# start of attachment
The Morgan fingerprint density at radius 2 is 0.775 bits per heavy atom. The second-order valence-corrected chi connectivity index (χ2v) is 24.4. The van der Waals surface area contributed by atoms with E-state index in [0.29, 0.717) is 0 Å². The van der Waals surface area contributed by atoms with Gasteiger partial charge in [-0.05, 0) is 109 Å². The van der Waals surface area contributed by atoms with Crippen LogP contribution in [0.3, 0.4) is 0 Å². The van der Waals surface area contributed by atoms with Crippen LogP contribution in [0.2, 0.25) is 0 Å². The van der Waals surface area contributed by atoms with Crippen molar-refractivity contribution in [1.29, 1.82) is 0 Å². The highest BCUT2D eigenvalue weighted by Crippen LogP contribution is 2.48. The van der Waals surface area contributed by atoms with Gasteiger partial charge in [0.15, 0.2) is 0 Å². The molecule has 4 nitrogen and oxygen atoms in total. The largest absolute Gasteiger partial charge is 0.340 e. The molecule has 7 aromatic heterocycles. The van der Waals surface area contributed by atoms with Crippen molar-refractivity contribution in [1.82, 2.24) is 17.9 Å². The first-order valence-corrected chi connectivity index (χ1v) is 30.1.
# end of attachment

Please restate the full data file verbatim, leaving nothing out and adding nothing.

The Morgan fingerprint density at radius 2 is 0.775 bits per heavy atom. The second-order valence-corrected chi connectivity index (χ2v) is 24.4. The van der Waals surface area contributed by atoms with E-state index in [0.29, 0.717) is 0 Å². The van der Waals surface area contributed by atoms with Gasteiger partial charge in [-0.05, 0) is 109 Å². The van der Waals surface area contributed by atoms with Crippen LogP contribution in [0.3, 0.4) is 0 Å². The van der Waals surface area contributed by atoms with Crippen LogP contribution in [0.2, 0.25) is 0 Å². The van der Waals surface area contributed by atoms with Crippen molar-refractivity contribution in [1.29, 1.82) is 0 Å². The highest BCUT2D eigenvalue weighted by Crippen LogP contribution is 2.48. The van der Waals surface area contributed by atoms with Gasteiger partial charge in [0.15, 0.2) is 0 Å². The molecule has 4 nitrogen and oxygen atoms in total. The largest absolute Gasteiger partial charge is 0.340 e. The molecule has 7 aromatic heterocycles. The van der Waals surface area contributed by atoms with Crippen molar-refractivity contribution in [1.82, 2.24) is 17.9 Å². The first-order valence-corrected chi connectivity index (χ1v) is 30.1.